Second, Hong Kong’s stability is founded on the “peg”, the fixed relationship of the Hong Kong and US dollar. If Hong Kong experienced capital flight, and its healthy war-chest of reserves to defend the peg were drained, Hong Kong’s economy and status would be torpedoed. This would most likely send strong, turbulent waves into the mainland, undermining China’s renminbi, financial system and economy.
Third, if events were to turn out this way, souring Sino-US relations further, the US could extend the so-called trade war to finance and capital markets. The two countries have a financial relationship that runs to perhaps around US$5 trillion, including stock market listings, holdings of equities and bonds, loans, and Chinese ownership of US Treasury and other bonds.
There are currently bills in Congress that threaten to de-list Chinese firms from US stock exchanges unless they conform to US audit regulations, and to restrict US public pension funds from investing in certain Chinese companies deemed complicit in human rights violations. These are in addition to the Entity List, which already informs US firms and their suppliers of designated Chinese (mostly tech) companies to whom they are restricted or forbidden to sell goods and services.
China likes Hong Kong as it is. It remains a rule of law territory, for businesses at least, famed for the quality of its regulatory oversight, low taxation, talent pool, and free movement of capital. It has developed and propagated the many ancillary services that make finance for enterprise and investment work, such as those in law, financial expertise, securities structuring and trading, accounting and fintech. These sources of expertise are of crucial significance to the mainland, and to the 8,500 companies that run their China businesses from regional or global headquarters in Hong Kong.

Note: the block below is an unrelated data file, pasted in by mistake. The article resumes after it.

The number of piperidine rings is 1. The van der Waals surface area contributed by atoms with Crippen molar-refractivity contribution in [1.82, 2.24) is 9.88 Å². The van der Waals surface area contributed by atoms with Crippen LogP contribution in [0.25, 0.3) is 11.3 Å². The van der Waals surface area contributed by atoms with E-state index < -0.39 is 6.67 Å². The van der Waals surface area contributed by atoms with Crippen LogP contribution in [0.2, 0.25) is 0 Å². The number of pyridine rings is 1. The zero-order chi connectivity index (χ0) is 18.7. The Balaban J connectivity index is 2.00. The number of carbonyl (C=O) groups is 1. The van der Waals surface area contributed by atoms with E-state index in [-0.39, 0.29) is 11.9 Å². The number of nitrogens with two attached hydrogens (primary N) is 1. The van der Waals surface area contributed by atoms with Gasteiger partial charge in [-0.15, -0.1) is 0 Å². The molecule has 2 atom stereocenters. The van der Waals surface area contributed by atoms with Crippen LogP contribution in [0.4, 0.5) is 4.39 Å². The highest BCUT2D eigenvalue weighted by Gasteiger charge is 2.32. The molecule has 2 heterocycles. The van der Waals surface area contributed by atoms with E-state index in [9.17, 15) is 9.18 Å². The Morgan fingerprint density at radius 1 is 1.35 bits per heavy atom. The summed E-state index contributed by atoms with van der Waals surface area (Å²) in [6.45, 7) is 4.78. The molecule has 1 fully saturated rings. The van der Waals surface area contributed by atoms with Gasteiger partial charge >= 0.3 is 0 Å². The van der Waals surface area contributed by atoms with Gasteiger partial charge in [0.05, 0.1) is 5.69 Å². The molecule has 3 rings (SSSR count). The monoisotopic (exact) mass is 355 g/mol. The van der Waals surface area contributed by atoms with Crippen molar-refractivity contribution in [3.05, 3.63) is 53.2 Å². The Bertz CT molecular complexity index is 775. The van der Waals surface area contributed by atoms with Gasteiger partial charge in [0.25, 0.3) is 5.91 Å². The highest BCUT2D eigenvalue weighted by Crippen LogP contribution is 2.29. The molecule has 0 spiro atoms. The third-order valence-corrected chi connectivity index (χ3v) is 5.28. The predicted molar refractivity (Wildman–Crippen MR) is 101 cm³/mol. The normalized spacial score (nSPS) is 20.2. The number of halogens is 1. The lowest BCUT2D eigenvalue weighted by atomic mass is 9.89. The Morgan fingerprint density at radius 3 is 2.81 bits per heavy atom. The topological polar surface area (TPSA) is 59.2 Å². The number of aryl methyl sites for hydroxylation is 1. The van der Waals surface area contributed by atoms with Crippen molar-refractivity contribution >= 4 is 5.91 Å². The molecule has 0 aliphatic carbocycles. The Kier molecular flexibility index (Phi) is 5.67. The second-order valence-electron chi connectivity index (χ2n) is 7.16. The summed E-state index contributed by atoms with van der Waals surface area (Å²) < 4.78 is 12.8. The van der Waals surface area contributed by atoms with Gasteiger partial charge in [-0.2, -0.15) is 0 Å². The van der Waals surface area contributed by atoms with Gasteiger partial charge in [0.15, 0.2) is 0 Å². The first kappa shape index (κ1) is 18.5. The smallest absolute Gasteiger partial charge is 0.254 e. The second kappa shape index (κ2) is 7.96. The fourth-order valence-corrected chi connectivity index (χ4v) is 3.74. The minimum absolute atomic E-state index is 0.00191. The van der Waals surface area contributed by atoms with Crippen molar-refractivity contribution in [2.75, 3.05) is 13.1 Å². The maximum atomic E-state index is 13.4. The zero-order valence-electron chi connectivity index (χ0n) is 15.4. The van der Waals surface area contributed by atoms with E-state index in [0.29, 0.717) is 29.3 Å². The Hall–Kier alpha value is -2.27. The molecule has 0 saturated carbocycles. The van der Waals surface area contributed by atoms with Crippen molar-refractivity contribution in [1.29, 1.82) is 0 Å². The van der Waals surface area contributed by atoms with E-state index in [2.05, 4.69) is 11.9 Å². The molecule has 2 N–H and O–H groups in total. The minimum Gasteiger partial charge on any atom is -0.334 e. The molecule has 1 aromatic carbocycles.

It is a crucial pipeline of foreign capital into Chinese equity and bond markets, of foreign borrowing in US dollars — on which China is becoming more dependent now that the balance of payments position is much weaker, and of inward investment. Almost half of inward investment into China comes from Hong Kong, much from mainland companies engaged in “round-tripping”, that is, using the advantages enjoyed by Hong Kong as a base from which to invest in the mainland.
About half the companies listed on the Hong Kong stock exchange are mainland companies, and the city-state remains a significant venue for companies that want to raise capital and engage in trade finance. China also uses Hong Kong to both pilot and experiment with financial innovation and liberalisation, and promote the (mostly futile) campaign to internationalise the renminbi.
China, then, has an awful lot to lose if the authorities in Hong Kong and Beijing fail to address the instability and grievances in Hong Kong. Unrest in this major Chinese city has an array of economic and financial complications at a bad time for China, economically speaking.
Politically, though, Hong Kong is precisely what the leadership in Beijing don’t need. A situation they can’t really control when control is what they crave, and the epitome of the tension between economic aspiration and political reform they are so afraid of on the mainland. They would like to be rid of it.